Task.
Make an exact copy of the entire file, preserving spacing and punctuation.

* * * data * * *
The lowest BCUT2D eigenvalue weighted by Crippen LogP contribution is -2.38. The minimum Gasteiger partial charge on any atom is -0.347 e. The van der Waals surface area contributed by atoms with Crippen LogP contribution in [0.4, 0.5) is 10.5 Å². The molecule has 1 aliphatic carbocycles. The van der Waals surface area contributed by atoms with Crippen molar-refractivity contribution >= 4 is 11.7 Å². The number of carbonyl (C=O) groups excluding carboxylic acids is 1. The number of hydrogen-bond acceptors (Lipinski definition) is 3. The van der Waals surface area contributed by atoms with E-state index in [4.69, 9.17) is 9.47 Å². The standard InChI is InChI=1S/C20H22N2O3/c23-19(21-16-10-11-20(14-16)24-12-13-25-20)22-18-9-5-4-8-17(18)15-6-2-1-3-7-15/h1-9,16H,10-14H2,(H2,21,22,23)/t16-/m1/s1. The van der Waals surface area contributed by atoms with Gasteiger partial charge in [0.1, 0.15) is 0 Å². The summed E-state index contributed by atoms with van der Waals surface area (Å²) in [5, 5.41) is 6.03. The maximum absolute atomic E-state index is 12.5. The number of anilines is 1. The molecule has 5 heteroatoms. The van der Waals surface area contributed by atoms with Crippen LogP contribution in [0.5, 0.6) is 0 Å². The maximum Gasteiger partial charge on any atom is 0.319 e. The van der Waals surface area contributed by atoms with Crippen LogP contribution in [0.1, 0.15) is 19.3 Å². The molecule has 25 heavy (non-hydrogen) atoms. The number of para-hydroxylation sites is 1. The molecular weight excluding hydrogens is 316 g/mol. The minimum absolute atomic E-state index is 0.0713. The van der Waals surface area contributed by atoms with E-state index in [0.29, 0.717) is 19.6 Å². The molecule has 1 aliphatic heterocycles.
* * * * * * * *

The lowest BCUT2D eigenvalue weighted by Crippen LogP contribution is -2.38. The minimum Gasteiger partial charge on any atom is -0.347 e. The van der Waals surface area contributed by atoms with Crippen LogP contribution in [0.4, 0.5) is 10.5 Å². The molecule has 1 aliphatic carbocycles. The van der Waals surface area contributed by atoms with Crippen molar-refractivity contribution >= 4 is 11.7 Å². The number of carbonyl (C=O) groups excluding carboxylic acids is 1. The number of hydrogen-bond acceptors (Lipinski definition) is 3. The van der Waals surface area contributed by atoms with E-state index in [4.69, 9.17) is 9.47 Å². The standard InChI is InChI=1S/C20H22N2O3/c23-19(21-16-10-11-20(14-16)24-12-13-25-20)22-18-9-5-4-8-17(18)15-6-2-1-3-7-15/h1-9,16H,10-14H2,(H2,21,22,23)/t16-/m1/s1. The van der Waals surface area contributed by atoms with Gasteiger partial charge in [0.1, 0.15) is 0 Å². The summed E-state index contributed by atoms with van der Waals surface area (Å²) in [5, 5.41) is 6.03. The maximum absolute atomic E-state index is 12.5. The number of anilines is 1. The molecule has 5 heteroatoms. The van der Waals surface area contributed by atoms with Crippen LogP contribution in [0.5, 0.6) is 0 Å². The maximum Gasteiger partial charge on any atom is 0.319 e. The van der Waals surface area contributed by atoms with Crippen LogP contribution in [0.1, 0.15) is 19.3 Å². The molecule has 25 heavy (non-hydrogen) atoms. The number of para-hydroxylation sites is 1. The molecular weight excluding hydrogens is 316 g/mol. The minimum absolute atomic E-state index is 0.0713. The van der Waals surface area contributed by atoms with E-state index in [0.29, 0.717) is 19.6 Å². The molecule has 1 aliphatic heterocycles.